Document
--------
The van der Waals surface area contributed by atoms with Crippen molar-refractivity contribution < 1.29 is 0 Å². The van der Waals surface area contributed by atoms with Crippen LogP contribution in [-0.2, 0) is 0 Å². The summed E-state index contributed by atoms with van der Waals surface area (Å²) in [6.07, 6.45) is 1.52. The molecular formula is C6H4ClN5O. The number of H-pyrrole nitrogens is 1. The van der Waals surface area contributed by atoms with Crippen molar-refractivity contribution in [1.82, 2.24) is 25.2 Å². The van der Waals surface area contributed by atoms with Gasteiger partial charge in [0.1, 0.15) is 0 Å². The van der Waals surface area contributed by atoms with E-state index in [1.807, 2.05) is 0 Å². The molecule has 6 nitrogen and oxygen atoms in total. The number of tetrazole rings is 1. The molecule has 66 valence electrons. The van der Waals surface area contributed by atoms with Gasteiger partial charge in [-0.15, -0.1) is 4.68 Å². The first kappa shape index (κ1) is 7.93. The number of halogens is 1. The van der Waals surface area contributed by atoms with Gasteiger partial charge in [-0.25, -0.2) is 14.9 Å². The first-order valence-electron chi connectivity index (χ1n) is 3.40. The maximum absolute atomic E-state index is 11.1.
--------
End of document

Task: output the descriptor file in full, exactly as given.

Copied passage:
The van der Waals surface area contributed by atoms with Crippen molar-refractivity contribution < 1.29 is 0 Å². The van der Waals surface area contributed by atoms with Crippen LogP contribution in [-0.2, 0) is 0 Å². The summed E-state index contributed by atoms with van der Waals surface area (Å²) in [6.07, 6.45) is 1.52. The molecular formula is C6H4ClN5O. The number of H-pyrrole nitrogens is 1. The van der Waals surface area contributed by atoms with Crippen molar-refractivity contribution in [1.82, 2.24) is 25.2 Å². The van der Waals surface area contributed by atoms with Gasteiger partial charge in [0.1, 0.15) is 0 Å². The van der Waals surface area contributed by atoms with E-state index in [1.807, 2.05) is 0 Å². The molecule has 6 nitrogen and oxygen atoms in total. The number of tetrazole rings is 1. The molecule has 66 valence electrons. The van der Waals surface area contributed by atoms with Gasteiger partial charge in [-0.15, -0.1) is 4.68 Å². The first kappa shape index (κ1) is 7.93. The number of halogens is 1. The van der Waals surface area contributed by atoms with Gasteiger partial charge in [-0.25, -0.2) is 14.9 Å². The first-order valence-electron chi connectivity index (χ1n) is 3.40. The maximum absolute atomic E-state index is 11.1.